Hopeful Sharapova dreams without sleep

Hopeful Sharapova dreams without sleep

ISTANBUL - Agence France-Presse
Hopeful Sharapova dreams without sleep

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Having come close to achieving dreams without sleep, Maria Sharapova was resting yesterday in the knowledge that a perfect end to a fairytale year is within her grasp.

The game’s greatest survivor overcame constant deficits in a three-hour match with Agnieszka Radwanska which finished in the early hours of yesterday morning, carrying Sharapova exhausted to her bed and to a place in the semifinals of the WTA Championships tomorrow.

It means the tenacious Russian can still finish a character-defining season in which she completed a career Grand Slam by capturing the season-end title she last won in her breakthrough season eight years ago.

For a player who was warned she might never be the same after a shoulder operation four years ago, and who has had to compensate for a reduction in the effectiveness of her service ever since, it is all a massive achievement.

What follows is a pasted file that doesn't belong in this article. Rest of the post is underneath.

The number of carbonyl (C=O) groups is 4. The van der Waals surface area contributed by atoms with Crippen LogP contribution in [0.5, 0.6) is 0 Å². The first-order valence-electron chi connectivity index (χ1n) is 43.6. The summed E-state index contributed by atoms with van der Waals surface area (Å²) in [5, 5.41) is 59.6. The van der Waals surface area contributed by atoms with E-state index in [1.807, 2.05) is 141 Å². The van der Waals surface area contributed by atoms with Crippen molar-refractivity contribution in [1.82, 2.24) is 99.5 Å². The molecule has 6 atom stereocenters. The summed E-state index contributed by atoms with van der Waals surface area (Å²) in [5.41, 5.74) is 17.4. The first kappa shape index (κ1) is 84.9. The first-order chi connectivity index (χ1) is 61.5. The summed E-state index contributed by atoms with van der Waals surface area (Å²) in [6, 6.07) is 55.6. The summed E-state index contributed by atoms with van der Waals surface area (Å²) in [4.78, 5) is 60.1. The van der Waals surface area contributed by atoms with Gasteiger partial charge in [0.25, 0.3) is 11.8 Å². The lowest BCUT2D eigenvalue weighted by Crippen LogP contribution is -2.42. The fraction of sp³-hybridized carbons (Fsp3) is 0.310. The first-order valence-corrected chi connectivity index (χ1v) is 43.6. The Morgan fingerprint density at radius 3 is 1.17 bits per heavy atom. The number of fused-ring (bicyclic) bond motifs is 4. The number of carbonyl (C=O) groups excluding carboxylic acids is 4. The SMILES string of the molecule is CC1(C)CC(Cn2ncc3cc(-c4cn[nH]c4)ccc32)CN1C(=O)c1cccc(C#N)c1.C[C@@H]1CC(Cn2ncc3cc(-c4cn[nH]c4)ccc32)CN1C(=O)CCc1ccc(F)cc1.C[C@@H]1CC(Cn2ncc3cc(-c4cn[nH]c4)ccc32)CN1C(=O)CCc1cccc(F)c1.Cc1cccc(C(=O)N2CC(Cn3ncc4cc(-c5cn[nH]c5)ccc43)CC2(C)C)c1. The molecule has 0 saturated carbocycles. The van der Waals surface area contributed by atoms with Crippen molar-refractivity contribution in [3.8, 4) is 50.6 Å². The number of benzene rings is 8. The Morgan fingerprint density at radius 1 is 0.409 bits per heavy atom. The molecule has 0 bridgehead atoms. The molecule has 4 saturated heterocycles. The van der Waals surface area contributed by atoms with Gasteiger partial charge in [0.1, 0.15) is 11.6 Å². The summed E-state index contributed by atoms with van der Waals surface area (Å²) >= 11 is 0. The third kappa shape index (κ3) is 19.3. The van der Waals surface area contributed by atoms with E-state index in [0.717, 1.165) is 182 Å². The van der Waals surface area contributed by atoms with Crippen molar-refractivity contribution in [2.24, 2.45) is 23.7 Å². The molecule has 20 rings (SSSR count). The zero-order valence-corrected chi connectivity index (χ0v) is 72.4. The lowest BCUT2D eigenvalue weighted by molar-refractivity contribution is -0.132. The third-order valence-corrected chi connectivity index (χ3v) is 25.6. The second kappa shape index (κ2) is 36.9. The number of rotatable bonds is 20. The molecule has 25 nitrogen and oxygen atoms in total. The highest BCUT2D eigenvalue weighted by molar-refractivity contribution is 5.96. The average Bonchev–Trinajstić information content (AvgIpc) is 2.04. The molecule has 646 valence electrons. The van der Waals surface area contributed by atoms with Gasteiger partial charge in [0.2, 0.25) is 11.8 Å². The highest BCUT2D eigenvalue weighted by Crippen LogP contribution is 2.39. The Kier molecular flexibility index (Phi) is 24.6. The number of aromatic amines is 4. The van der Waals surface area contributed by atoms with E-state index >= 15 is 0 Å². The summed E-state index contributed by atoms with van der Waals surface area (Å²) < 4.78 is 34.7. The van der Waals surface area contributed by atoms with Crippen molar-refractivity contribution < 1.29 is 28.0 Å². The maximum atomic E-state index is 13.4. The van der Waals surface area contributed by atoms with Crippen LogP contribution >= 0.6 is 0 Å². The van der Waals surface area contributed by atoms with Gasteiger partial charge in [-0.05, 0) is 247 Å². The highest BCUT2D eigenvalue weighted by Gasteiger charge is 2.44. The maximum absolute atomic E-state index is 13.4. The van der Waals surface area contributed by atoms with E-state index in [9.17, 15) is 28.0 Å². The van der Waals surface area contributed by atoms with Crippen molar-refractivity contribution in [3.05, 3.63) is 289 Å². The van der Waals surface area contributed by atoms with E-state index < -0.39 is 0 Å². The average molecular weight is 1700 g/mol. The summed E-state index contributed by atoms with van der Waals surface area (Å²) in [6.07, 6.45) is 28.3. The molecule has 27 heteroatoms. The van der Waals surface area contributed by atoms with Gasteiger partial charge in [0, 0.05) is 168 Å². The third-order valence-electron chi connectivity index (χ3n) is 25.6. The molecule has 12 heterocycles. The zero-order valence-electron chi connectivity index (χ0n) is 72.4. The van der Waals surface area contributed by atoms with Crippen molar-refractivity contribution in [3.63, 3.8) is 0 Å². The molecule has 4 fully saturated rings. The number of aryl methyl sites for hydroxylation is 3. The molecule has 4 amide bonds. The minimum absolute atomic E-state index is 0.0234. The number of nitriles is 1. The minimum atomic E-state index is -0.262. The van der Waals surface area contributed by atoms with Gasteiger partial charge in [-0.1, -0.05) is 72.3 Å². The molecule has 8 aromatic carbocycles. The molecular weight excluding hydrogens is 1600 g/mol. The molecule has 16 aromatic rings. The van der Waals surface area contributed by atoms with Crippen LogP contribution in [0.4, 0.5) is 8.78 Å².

“It was such a physical match,” said Sharapova after a 5-7, 7-5, 7-5 win which equaled the longest in number of games of any match in the 40-year history of the WTA Championships.

“It just came down just to a few points in the end. It was an example of not playing my best tennis at all, fighting through it, hanging in there, and getting it done.

“No matter if it’s, you know, a hard shot or a lower slice that has no pace, she makes you work for it,” Sharapova said of the world number four from Poland whose intelligent, varied game dominated many periods of the match.

A slower court

“But I found a way to get through those points against her which is not always easy, especially on a slower court like this. I fought and I won, so I’m happy.”

Sharapova covered so many acres of ground that at one point, when she managed to get Radwanska to do more of the running for a change, she appeared to give a celebratory yell of, “run, run, run!” And the struggle was so uphill that there were times when she seemed to be disagreeing with coach Thomas Hogstedt.

“I was just aggravated because I was making errors and wasn’t doing the right things,” Sharapova explained.

“In the heat of the moment you’ve got to blame it on someone, right? It’s never on yourself,” she added.